About 6 years ago, with a young (23 or 24) enchanting female friend, I went to a Martini and Cigar Bar in Tampa, Florida. This place had a list of more than 30 different Martinis with only 3 or 4 made with Gin. Prices ranged from $9 to $24 for a Martini. The crowd was young; in fact the guy sitting next to me was in his late 30’s and probably the second oldest person in the Bar.

My companion ordered a Stoli Cosmopolitan with Grand Marnier instead of Cointreau.
(Aside: this drink was invented in an Annapolis, Maryland Bar and Restaurant named McGarvey’s, by a bartender named Bill, for McGarvey’s owner Mike Ashford and his good friend and sailing buddy Walter Cronkite).

Then I explained to the bartender how I wanted my Martini prepared. I was going to play the stump the young blonde bartender game. She smiled and said that the bar only carried top shelve Gins (I chose Bombay Sapphire), and only had Marie Brizard Curacao, they did however carry my Noilly Prat Dry Vermouth (as well as several other brands). I was impressed (with her knowledge and her cleavage) as I watched her make the second best Martini that I have ever had in my life. It was close to perfect.

Our check for two drinks was $32 (and this is in Florida, not New York City). I left the young lady bartender a $20 tip and thanked her for making my day.

The Beach Bum

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Friday, October 02, 2009

My Friend (Not My Cousin) Vinny

In 1981, while in self exile from my marriage and my family in Maryland, I live in Cicero, Illinois. At times, these were the best of times and at others they were the worst of times. I really missed being with my children, yet I cherished my freedom from my wife’s domineering family.

I first met my friend Vince while walking to a Cicero ballpark to play softball. I was playing in a Bar-League softball game and carrying a bat (an old Jackie Jensen model Louisville Slugger with a thick barrel – I had it since High School). Vinnie was also carrying a bat and was walking a few paces in front of me.

I caught up with him and asked him if he was playing in the 2 o’clock game. He looked at me as if I were crazy; then he answered and said “No, I gotta break someone’s kneecap.” I thought that he was being facetious and laughed. The look on his face told me that he was dead serious.

The next time that I saw him, about two months later, was in an up scale Italian Restaurant and Bar (and there weren’t many in Cicero at that time); I didn’t recognize him because this time he wasn’t carrying a bat. He yelled across the bar and asked me “Did you win?” I was amazed that he remembered me; we had had a very brief encounter a month or two before. I yelled back that I didn’t remember.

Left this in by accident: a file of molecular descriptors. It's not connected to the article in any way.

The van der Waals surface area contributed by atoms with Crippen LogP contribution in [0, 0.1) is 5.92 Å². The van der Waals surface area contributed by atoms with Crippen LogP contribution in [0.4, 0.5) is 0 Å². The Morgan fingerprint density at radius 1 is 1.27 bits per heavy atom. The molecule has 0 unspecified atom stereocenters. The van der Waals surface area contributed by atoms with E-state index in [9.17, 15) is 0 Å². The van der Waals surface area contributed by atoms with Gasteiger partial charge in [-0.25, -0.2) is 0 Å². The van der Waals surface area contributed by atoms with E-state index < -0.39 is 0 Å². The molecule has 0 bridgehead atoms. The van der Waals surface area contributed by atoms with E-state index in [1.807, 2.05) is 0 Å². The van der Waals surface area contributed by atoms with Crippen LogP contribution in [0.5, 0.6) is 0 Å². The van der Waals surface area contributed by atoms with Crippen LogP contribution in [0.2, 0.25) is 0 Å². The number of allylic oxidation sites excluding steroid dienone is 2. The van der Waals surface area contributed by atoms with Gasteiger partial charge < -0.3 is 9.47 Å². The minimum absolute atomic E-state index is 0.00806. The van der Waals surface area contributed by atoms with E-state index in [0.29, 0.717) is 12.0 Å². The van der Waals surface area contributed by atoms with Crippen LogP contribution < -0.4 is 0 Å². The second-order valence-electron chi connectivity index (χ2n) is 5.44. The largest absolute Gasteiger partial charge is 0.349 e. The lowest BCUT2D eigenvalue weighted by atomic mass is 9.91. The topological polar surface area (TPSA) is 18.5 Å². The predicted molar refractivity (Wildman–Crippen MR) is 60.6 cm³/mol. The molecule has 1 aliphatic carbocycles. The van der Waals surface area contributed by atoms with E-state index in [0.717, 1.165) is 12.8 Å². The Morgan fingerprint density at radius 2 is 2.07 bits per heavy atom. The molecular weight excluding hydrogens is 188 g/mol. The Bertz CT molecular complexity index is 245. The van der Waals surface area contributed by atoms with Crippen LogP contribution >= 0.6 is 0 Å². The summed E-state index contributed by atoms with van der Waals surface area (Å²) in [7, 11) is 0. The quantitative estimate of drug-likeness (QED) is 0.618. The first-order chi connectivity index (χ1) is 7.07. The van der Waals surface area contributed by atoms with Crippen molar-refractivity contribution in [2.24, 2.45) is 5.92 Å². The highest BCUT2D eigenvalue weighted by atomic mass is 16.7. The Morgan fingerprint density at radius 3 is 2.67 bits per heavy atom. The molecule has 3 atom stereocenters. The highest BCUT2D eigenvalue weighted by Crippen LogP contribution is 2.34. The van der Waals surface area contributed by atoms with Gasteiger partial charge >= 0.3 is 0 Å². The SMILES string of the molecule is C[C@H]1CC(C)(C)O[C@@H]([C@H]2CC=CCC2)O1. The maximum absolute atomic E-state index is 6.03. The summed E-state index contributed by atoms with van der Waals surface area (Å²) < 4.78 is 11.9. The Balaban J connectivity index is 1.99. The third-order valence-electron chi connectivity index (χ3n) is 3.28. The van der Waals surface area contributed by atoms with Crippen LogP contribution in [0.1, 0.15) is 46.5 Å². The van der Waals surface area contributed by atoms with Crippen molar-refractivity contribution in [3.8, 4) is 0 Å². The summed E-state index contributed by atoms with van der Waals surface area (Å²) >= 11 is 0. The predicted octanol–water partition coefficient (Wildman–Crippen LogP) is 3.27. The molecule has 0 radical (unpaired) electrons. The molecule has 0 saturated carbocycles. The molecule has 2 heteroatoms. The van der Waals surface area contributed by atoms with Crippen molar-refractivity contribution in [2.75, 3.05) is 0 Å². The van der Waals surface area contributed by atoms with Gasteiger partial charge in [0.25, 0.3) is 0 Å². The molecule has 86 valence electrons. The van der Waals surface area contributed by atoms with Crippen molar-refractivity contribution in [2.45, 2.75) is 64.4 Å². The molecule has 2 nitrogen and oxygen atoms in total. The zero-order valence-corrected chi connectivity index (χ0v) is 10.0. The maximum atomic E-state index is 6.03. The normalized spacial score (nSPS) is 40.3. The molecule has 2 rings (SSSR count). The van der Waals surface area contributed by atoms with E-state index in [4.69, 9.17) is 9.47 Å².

He got off of his bar stool and walked over to me and sat in the stool next to me. In a soft voice he told me that it was impolite to yell in a Restaurant. I was going to say that he yelled first; but I wisely bit my tongue. He introduced himself and I did the same. Little did I know that this was a start of a beautiful long lasting friendship.

In our bar conversation I learned that Vinnie worked for a Dutchman nicknamed “The Weasel”; although others called him BO Billy (but not to his face). The Weasel was the biggest bookmaker in the western suburbs of Chicago. His bank was Vince’s father-in-law.

Vince is a White Sox fan and loves the game of baseball with the same passion that I do. I’ve gone to several Sox games with him (usually the best seats in the house). I’ve taken him to several Cubs games over the course of the years; he always complained that we were in the cheap seats (Bleachers or Upper Deck).

Vinnie now works for the largest Construction Company in Chicago and it’s probably one of the top 20 in the US. I think, but I am not sure, that his father-in-law bankrolled their expansion some years back. Instead of a bat, Vinnie now carries a pen.

For the past 6 months Vinnie has been hounding me (via email) for the $19 that I owe him from last year. Now this is a guy that makes a two comma annual income. He lives in what my Dad would have called a mansion in the far western Chicago suburb of Naperville (5 bedrooms, swimming pool, 3 car garage and a circular driveway – all this on 1 ½ acres).

Vinnie and I have a standing annual wager. He bets $20 that the Cubs do not go to the World Series (he calls it a sure thing) and I bet a dollar that the White Sox won’t go (there is a reason for this that I may or may not explain later). I can’t recall how many $19 checks that I have written over the course of the years.

Last April, I did not send him his usual check. When he didn’t get the check in July he began to harass me; calling me a piker. Last night I called him to say that the check (sincerely) was in the mail but that it was written for $38 to include my 2009 losses (as I may not be around to pay up in April).

We spoke for more than an hour and he said “You know why I talked to you at the Restaurant that night, years ago.” I said “No.” “Because you seemed to be a good guy and I didn’t know too many good guys at that time.” He also said that I always made him laugh; that I was a funny guy who always faced adversity with a smile.

We talked about my health and physical problems. I told him that he didn’t need a bat because my knees were already shot. He laughed. I told him that a good day for me was when I only vomited once in the morning and didn’t crap in my pants. He laughed and then he cried!

The Beach Bum